My blog had minimal interest when I started 16 months ago – maybe a dozen visits a day, and most of those by my loving partner. And then I blogged about Hurricane Sandy and interest spiked, up to 80-100 hits a day. I tried to keep interest up with my thoughts on gun control and my Top 5 Lists. Interest slid back to 10-20 hits, and I reminded myself that the purpose of the blog was to focus on my writing process. And so I stuck to that.Interestingly enough, people have been visiting more over the past few months – with hits exceeding the days of Sandy, not that this means anything, especially when I admit that most searches are the same: Kesha naked, Nadine Velasquez and Jane Fonda Barbarella.
A tantalizing contradiction seems to exist in the sex symbols of the 1960s, a sexuality that simultaneously offers lust and innocence. Paul McCartney used this iconography on the Out There tour as a stage backdrop for his performance of Paperback Writer.
The Dandy Warhols used similar imagery while playing Good Morning.
The images are provocative – more so than most graphic visuals of today – as they tiptoe along the line of what might be allowed.
Late last night, we decided to visit Christian Marclay’s 24-hour art installation The Clock at the Museum of Modern Art in New York. It was a kind of insomnia, a filmic one, reminding us we were awake when most others weren’t.
The piece chronicles moments in film in a full 24-hour loop, focusing on a specific time, thus operating as a virtual clock. We arrived at 10:45pm and expected to watch shortly thereafter until 2:00am or so; however we were told that it would be a three-hour wait. Unbelieving, we went ahead and were oddly heartened when we found the wait was to be only 2 1/2 hours. We moved slowly, very slowly and envied those in front of us who had planned ahead; they had magazines and books.We mused, checked our messages – there were none – took turns going to the bathroom, thrilled at the incremental steps and stared at the slowly looming sign.We finally arrived, yes, three hours later at 1:45am. We were sleepy as soon as we sat but the film was good. More than that. It was exhilarating. We were in a cinematic world at an alluring hour…trapped in the frame with lovers, drunks and confusion.
A woman beside us kept turning on her phone, and I had had enough. I leaned over, “Please stop playing with your phone.” She glared back. “I’m not playing. I’m texting my son.” What was she thinking? She was missing it! These were the witching hours of celluloid, the time of transition, from darkest night, lost in thought, to the realization of the approaching day. This was the time of winding clocks, standing naked by the window and watching emus walk through the bedroom.
The man beside me, a vague mix between Andy Warhol and John Cale in pale sunglasses and what looked like a tea cosy draped on his head, was fully reclined and began to snore; it was 4:00am. We considered staying longer – until 5:00am and beyond – but thought it better to come back another time, whenever the event may be staged again. We would just have to go to bed early and have Marclay’s film as our virtual alarm clock for another day.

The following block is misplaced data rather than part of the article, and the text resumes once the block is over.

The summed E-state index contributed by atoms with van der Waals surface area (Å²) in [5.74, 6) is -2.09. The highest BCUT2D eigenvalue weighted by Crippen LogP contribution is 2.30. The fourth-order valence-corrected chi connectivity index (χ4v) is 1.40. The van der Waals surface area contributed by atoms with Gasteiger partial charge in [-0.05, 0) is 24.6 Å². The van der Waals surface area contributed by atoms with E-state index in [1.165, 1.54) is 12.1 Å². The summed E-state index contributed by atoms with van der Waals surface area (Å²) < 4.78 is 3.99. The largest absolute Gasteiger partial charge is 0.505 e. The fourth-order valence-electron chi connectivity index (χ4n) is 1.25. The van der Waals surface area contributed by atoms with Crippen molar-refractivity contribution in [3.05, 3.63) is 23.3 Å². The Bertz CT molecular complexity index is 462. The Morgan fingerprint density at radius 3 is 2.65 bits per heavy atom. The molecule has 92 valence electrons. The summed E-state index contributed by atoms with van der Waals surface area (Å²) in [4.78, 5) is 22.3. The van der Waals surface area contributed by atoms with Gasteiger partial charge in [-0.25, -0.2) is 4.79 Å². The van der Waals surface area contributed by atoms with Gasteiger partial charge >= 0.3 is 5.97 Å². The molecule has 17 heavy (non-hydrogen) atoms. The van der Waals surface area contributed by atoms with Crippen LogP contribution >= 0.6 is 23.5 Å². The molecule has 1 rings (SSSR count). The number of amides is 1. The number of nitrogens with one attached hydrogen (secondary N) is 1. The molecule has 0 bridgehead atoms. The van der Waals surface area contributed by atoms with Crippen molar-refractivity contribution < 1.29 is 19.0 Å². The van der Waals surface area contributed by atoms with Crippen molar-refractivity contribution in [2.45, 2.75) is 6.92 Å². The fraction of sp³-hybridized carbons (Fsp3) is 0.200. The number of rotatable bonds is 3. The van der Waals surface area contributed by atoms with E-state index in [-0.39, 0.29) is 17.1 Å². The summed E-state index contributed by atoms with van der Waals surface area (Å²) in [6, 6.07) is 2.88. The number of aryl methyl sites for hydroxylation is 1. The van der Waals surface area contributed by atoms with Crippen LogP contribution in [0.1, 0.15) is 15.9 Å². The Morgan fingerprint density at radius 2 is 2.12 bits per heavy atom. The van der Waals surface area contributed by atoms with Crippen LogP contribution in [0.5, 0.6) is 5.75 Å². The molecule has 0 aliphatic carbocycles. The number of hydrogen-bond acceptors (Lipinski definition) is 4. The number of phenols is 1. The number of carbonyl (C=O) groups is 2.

Barbarella offers everything in Science Fiction film-making, all that is bad, and equally so, the good. Widely known but little seen, the 1968 film directed by Roger Vadim, is notorious for Jane Fonda’s sexpot character in various stages of undress. There is more to this film than vague eroticism; the costumes and sets – including Barbarella’s shag-lined spaceship – are awkward and clever at the same time, yes, campy, wildly so. The lines of dialogue are equally outrageous; the characters are vapid and the plot pointless and confusing. At one point, Professor Ping (played by Marcel Marceau) tells Barbarella that the angel Pygar no longer has the will to fly and so cannot get her out of the labyrinth of evil in which she is trapped. Barbarella solves that by making love to him; and off they go. It’s as simple as that. The film begins on a fantastical note, mocking the violence of man: “Why would anyone want to invent a weapon?” Barbarella is genuinely confused; after all, anything is possible in science fiction. The answer is overtly stated throughout the film – all you need is love – and resolved in the same way. Pygar rescues not only Barbarella from certain death but also Tyrant, the evil queen. His explanation, much like the logic of Chihiro in Miyazaki’s anime film Spirited Away, is that, “An angel has no memory.” Barbarella herself is enigmatic. She repays everyone who saves her life with sex. The President prefers to share matters of state when she is naked. The Mad Doctor tries to destroy her with a sex machine – only to be foiled by Barbarella’s remarkable sexual threshold. She dresses like a space whore, but she isn’t. Why, you may ask, does she not do battle with clever tricks and big guns? As trite and misogynistic as it might sound, she is above it all. She is an innocent who wants to help mankind. Rumor has it that a remake is in the works with a budget of $80 million and Rose McGowan to star. I am dubious about a 21st Century Barbarella. I envision a multitude of bikinis and an excess of CGI. Fonda’s half-begotten Barbarella, in all of her wide-eyed stupor, is sure to be lost.